Reply to USAFRet
  6. AmeedMv said:
    I have a Zyxel NAS540 setup in RAID 6 config. But 2 of the drives are showing as failed. I have looked at forums and a bunch of them say in a RAID 6 config it is able to recover the data if only 2 of the drives are failed. If so, is there anymore information I could get about the recovery process?
    Also any information you require to answer this question are welcome..

    Thanks.
    The first step is to replace the failed drives; then you should be able to rebuild the array..
    Reply to GhislainG
  7. USAFRet said:
    My NAS box is a 4 x 4TB RAID 5. It WILL survive the loss of a single drive.
    And I've actually tested this, to verify in my mind what happens, and the recovery process.
    Remove one drive at random (simulating sudden death), and slot in a new one. It took several hours to rebuild.

    Having a RAID is all well and good (raid is not a backup), but if you don't know how to recover and when, it is less than useful.


    It is not exactly acting as a backup in my case. It is being used to store large amounts of media in a small production company. So it itself is the main thing we have here and also the backup. Now I know that sounds stupid as well it is stupid. So should I replace the two failed drives and try a rebuild from within the NAS Utility?
    Reply to AmeedMv
  8. GhislainG said:
    AmeedMv said:
    I have a Zyxel NAS540 setup in RAID 6 config. But 2 of the drives are showing as failed. I have looked at forums and a bunch of them say in a RAID 6 config it is able to recover the data if only 2 of the drives are failed. If so, is there anymore information I could get about the recovery process?
    Also any information you require to answer this question are welcome..

    Thanks.
    The first step is to replace the failed drives; then you should be able to rebuild the array..



    So should I just get a pair of new HDDs and try a rebuild? Please note that 2 drives are degraded.
    Reply to AmeedMv
  9. AmeedMv said:


    It is not exactly acting as a backup in my case. It is being used to store large amounts of media in a small production company. So it itself is the main thing we have here and also the backup. Now I know that sounds stupid as well it is stupid. So should I replace the two failed drives and try a rebuild from within the NAS Utility?


    What does the NAS OS and user manual say specifically about a failed drive?
    Almost certainly..."replace them"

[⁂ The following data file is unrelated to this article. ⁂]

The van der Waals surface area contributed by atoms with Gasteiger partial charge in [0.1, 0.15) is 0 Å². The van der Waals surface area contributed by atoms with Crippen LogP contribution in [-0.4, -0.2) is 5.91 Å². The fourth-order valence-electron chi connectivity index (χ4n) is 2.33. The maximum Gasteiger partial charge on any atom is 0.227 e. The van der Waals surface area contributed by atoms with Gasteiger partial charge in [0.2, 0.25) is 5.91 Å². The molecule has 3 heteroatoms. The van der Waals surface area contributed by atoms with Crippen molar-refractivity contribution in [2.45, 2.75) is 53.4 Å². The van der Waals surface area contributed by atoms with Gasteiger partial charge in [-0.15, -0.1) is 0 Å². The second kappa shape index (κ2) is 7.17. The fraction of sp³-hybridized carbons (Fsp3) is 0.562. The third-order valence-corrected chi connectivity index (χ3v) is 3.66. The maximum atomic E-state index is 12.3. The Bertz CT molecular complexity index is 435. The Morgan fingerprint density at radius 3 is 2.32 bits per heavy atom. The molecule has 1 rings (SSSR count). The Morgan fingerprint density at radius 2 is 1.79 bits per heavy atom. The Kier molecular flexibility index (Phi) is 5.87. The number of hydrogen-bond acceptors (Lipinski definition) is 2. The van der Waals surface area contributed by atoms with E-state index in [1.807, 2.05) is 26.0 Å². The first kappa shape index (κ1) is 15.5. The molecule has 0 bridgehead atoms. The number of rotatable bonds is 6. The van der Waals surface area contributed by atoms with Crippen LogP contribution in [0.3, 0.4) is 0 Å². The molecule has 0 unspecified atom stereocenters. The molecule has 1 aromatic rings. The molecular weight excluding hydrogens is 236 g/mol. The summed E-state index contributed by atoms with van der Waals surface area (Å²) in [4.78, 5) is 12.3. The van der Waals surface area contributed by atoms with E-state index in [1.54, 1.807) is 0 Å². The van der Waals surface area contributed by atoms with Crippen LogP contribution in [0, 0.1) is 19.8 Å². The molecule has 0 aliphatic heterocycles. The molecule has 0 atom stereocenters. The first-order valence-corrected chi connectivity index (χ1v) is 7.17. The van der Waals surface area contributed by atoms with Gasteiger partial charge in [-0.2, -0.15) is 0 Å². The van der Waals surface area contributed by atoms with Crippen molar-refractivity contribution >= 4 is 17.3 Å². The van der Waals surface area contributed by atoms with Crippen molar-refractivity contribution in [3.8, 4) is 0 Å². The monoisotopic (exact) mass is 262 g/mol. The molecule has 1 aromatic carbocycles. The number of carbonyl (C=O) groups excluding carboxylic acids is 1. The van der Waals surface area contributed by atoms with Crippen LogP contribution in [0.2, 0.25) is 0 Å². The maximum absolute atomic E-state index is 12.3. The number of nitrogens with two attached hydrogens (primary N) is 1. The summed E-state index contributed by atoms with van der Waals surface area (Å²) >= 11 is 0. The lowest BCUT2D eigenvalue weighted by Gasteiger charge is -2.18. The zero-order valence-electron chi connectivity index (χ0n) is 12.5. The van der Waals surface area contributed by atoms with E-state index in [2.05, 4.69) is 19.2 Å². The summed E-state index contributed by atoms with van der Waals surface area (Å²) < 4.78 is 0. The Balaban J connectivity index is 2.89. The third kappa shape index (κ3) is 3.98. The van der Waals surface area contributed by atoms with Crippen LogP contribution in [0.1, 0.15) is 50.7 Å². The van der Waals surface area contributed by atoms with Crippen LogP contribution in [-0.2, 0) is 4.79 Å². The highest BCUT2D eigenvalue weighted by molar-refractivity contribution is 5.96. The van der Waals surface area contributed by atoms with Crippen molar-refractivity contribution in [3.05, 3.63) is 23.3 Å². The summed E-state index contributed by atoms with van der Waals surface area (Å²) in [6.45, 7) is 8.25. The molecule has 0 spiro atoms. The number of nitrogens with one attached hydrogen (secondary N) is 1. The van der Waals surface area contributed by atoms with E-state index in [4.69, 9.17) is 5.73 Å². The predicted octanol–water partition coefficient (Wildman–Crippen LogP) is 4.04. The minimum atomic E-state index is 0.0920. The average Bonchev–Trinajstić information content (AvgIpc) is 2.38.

But do it one at a time.
    Reply to USAFRet
  10. USAFRet said:
    AmeedMv said:


    It is not exactly acting as a backup in my case. It is being used to store large amounts of media in a small production company. So it itself is the main thing we have here and also the backup. Now I know that sounds stupid as well it is stupid. So should I replace the two failed drives and try a rebuild from within the NAS Utility?


    What does the NAS OS and user manual say specifically about a failed drive?
    Almost certainly..."replace them"

    But do it one at a time.


    Okay. Thanks for the information. So I guess I will try that option then. Is there anything I should be careful about when swapping the drives?
    Reply to AmeedMv
  11. AmeedMv said:
    USAFRet said:
    AmeedMv said:


    It is not exactly acting as a backup in my case. It is being used to store large amounts of media in a small production company. So it itself is the main thing we have here and also the backup. Now I know that sounds stupid as well it is stupid. So should I replace the two failed drives and try a rebuild from within the NAS Utility?


    What does the NAS OS and user manual say specifically about a failed drive?
    Almost certainly..."replace them"

    But do it one at a time.


    Okay. Thanks for the information. So I guess I will try that option then. Is there anything I should be careful about when swapping the drives?


    Can we assume that the system has identified the broken drives, and that you know which ones they are?
    Reply to USAFRet
  12. USAFRet said:
    AmeedMv said:
    USAFRet said:
    AmeedMv said:


    It is not exactly acting as a backup in my case. It is being used to store large amounts of media in a small production company. So it itself is the main thing we have here and also the backup. Now I know that sounds stupid as well it is stupid. So should I replace the two failed drives and try a rebuild from within the NAS Utility?


    What does the NAS OS and user manual say specifically about a failed drive?
    Almost certainly..."replace them"

    But do it one at a time.


    Okay. Thanks for the information. So I guess I will try that option then. Is there anything I should be careful about when swapping the drives?


    Can we assume that the system has identified the broken drives, and that you know which ones they are?


    Yes, I can identify them via the NAS Utility and physically as well.
    Reply to AmeedMv
  13. I would replace both failed drives; you can't rebuild a RAID 6 if only one drive is replaced.
    Reply to GhislainG